3

readlink only works with one file, you need a loop to do that: for f in *; do readlink -f -- "$f" done


0

In linux, any physical storage can be assigned to any path in the filesystem any number of times. file paths are just inodes (handles/pointers) to the physical storage. You can map the same physical file/folder to different filesystem paths in at least 3 ways: 1) mounting. Just as you can mount an entire physical drive to a directory, you can also mount an ...


0

If I understand things correctly you have ( a bit abstracted ): /data/html/xyz.html you have a link in your home directory: /home/user/html -> /data/html so the data is actually stored on the separate partition /data Now you could use the xyz.html file from /var/www/html by linking: /var/www/html -> /data/html The commands for that are: cd ...


0

yes it is possible to symlink one folder to several places. As far as I understand your question, you want two symlinks: /home/user/www -> /mnt/partition/www /var/www/html -> /mnt/partition/www I'm happy to adjust my answer should this be different. However, the general procedure should be the same. ln -s /mnt/partition/www /home/user/www ln -s ...


1

. is a regular expression metacharacter in sed, which matches any single character. Because you just insert the $from path into the regular expression directly, the . is there as though you'd written: sed "s@.@../pool/@" yourself. That replaces any single character, once, with "../pool/", so it has the effect of deleting the first character and inserting ...


2

But something about the syntax is perplexing and counter to what I would expect. The arguments for ln, in the form that you're using it, are: ln [OPTION]... [-T] TARGET LINK_NAME (1st form) The perplexing, unintuitive thing is that when you're creating a symlink, the target argument for ln isn't expected to be a path to a file, but rather the ...


2

You can create the link in a subshell, as follows: (cd deploy && ln -s resources.build.php resources.php && cat resources.php) When the subshell ends execution, you will find yourself still in the correct directory. Alternatively, you may try ln -s resources.build.php deploy/resources.php which also works, neglecting to include in ...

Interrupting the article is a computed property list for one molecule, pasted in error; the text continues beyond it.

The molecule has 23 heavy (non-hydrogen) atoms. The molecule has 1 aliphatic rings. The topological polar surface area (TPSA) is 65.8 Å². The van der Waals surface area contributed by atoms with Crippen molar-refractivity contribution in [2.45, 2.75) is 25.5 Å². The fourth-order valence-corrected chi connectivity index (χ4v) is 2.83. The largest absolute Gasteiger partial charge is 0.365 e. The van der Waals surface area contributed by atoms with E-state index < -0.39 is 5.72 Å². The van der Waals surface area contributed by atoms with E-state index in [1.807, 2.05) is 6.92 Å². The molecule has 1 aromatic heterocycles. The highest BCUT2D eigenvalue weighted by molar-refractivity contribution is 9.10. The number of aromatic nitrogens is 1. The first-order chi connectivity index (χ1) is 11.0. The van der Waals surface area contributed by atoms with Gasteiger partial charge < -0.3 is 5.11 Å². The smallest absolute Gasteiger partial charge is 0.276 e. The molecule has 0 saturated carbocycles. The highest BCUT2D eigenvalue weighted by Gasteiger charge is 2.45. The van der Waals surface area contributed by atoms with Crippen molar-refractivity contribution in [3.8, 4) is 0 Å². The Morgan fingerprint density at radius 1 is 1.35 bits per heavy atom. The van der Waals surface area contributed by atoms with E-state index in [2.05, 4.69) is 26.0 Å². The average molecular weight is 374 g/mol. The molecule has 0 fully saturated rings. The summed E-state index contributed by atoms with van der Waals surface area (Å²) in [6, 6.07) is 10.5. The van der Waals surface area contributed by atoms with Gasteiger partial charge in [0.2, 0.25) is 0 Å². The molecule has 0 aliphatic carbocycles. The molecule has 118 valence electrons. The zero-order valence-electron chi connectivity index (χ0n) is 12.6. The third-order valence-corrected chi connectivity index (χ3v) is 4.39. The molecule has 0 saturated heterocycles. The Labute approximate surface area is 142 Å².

2

The first line looks wrong. That should probably be nameofuser=`logname` What you posted doesn't assign anything to nameofuser, and then you try to use it and it evaluates to an empty string.


0

Yes, they share a common sense of the word "link", in the abstract sense of "using a (text) key to look up a named resource". It's helpful to start by looking at the "regular" kind of file link, the hard link. A hard link is an entry in a Unix directory that associates a name with a particular file on the disk by pointing to its inode. When the file is ...


4

Not at all. One involves redirecting all references to a file name ( any kind of file ) to a different file instead ( symlinks ), and the other involves building an executable image by copying code from a library into the executable ( static linking ) or referencing a dynamic library that contains the required code and loading that dynamic library at ...


1

I would like to recommend the z utility - https://github.com/rupa/z (which is inspired by another utility named j). What z does is override your shell's cd function to add a side-effect of logging all the directories you visit. These directories are stored in the file ~/.z in a descending order of "frecency", such that a directory would appear higher if it ...


0

There is $CDPATH: mkdir -p ./1/2/3/4/dir ./3/2/1/dir ./12/dir CDPATH=":$HOME/1/2/3/4:$HOME/3/2/1:$HOME/12:" cd dir If you put a list of frequently visited hub paths in its value, you can then cd to any of their child paths without specifying the full path. cd will put you in the first match it finds. And it will print your location to stdout when it does: ...


4

You could just set up some alias', like: $ alias abc="cd /home/user/Desktop/Folder" To store these for the longer term add them to your .bashrc file. This will work if it's just navigation you're looking for - however the 'abc' above won't be any use if you want to script anything. I personally think it might be as easy in the long run to learn and ...


8

Becoming familiar with your file system layout is all part of becoming a competent user - any time you spend with that aim in mind is not time wasted. However, with that said, you can indeed make it easier to move around the file system. Note that in Linux/UNIX, the file system is presented as a single tree, no matter how many devices make up your storage, ...